Endings then can be wonderful gifts, but we need to face them consciously. An unconsidered death will tend to indicate an unconsidered life. I remember a conversation with a friend about an exercise they’d done in a workshop where they had designed their own funerals. She described her own which was very simple (barely there really!) and her friend’s which had been huge, grand, even epic! I identified with her, in my imagination at that time my funeral would have been as quiet as possible, after all, why make a fuss? I can see the same pattern in my day-to-day habits. I would tend to leave the office without saying goodbye to people, I would leave parties when I was done and similarly probably only say good bye to the people I was directly speaking to, I would work right up to the end of a day, chuck things in my bag and go. Part of what my friend shared with me in that original conversation and I have come to appreciate since is that all this is representative of my not appreciating the impact I have on the world and those around me. I fail to realise that I matter to people or that my actions – or lack of action – has a knock-on effect. Funerals are in so many ways not about the person that has died but the people left behind. Saying “Goodbye” is not just about my need, it is about honouring the needs of others. I have an impact. I matter. If either this, or indeed the opposite is true for you, then considering endings may be a worthwhile thing for you to do. Do you make a grand exit because you need constant affirmation from others that you are important? Either ends of this spectrum could indicate a lack of self-esteem. That is certainly part of the picture for me.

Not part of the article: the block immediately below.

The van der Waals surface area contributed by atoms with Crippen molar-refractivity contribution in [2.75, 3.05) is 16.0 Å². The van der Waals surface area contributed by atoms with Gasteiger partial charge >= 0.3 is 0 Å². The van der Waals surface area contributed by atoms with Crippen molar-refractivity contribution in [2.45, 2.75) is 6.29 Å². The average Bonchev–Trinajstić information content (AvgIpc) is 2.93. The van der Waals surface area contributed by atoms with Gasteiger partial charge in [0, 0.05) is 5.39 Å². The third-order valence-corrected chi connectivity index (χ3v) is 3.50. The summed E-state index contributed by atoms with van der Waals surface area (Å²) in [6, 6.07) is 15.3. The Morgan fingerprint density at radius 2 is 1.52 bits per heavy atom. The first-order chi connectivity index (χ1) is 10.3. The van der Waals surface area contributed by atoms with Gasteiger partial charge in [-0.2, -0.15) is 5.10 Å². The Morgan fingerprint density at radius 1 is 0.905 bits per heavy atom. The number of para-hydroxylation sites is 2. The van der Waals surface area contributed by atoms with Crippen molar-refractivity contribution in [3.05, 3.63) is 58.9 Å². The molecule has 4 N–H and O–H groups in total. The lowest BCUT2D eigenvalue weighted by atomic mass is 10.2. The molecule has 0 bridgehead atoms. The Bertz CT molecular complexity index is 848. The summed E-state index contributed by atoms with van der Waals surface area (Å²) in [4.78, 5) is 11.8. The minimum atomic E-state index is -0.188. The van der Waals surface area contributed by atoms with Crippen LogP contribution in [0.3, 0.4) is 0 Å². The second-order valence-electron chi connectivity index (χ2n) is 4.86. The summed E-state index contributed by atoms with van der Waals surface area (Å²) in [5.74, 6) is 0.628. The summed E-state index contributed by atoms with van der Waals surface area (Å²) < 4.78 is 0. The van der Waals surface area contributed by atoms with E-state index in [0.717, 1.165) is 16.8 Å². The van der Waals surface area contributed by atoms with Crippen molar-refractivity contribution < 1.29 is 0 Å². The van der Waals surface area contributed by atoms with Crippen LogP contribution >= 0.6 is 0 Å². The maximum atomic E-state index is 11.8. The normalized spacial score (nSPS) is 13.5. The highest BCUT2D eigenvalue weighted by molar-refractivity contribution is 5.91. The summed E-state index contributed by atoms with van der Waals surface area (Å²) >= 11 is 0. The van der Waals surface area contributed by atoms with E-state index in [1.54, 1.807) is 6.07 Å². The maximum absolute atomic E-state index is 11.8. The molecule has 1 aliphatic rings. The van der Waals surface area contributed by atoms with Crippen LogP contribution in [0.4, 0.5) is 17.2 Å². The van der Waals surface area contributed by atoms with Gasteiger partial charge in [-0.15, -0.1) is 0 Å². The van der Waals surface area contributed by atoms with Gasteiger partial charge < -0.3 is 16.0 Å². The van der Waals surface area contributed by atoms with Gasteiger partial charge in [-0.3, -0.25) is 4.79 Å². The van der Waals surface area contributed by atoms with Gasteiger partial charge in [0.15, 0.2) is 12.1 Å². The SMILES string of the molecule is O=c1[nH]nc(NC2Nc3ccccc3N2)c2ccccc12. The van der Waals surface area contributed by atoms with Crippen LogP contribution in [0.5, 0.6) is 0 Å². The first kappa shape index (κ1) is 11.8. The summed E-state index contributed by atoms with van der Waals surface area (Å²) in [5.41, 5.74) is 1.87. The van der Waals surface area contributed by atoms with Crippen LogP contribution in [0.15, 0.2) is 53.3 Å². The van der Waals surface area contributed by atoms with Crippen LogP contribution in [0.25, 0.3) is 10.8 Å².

All these little endings give you a chance to refine and practice making a graceful finish. All of us will one day face an ending which we can’t do again so it’s worth getting good at endings now!
So… what have I done about it? Well to start with I have started making use of a little ritual from the martial arts – bowing when you leave a place. Usually upon entering and exiting the Dojo (training hall or ‘Place of the Way’ to give it the poetic translation) you bow. This is to show respect to those more senior to you in the room, but in my mind, more importantly to the spirit of the place. Obviously doing this everywhere you go may get embarrassing or even be inappropriate but I have started bringing my attention to it more and one way I do it is to take the moment as I leave to look back into the place I’m leaving and offer up some gratitude for it’s sanctuary - an internal bow if you will. In my own office, I can bow as I leave and I take pleasure in that quiet moment. That’s one thing I’ve re-focused on and I’m enjoying that. The big thing though is that whenever I’m in my office working (rather than off facilitating a group or delivering training or something), I finish my main work a little early and take the last half-hour to work on my book ‘My Tao Te Ching – A Fool’s Guide to Effing the Ineffable.’ Because this is a translation of contemplative wisdom into modern language, I read a bit, ponder a bit, and then write a bit in a notebook (strictly non-computer time). I love this time. I am finding I leave the office feeling refreshed, inspired, and energised. Instead of arriving home preoccupied and weary, I get back ready to have fun with my son and to help my wife. It really is better for everyone. This is my ending ritual for my days and it is helping me to feel lighter and more consistently connected to my purpose in life (which can get lost amongst the email mountain sometimes).
So, I’ll leave you with a question: How do you do endings (big and small), and how could you engage with them more consciously?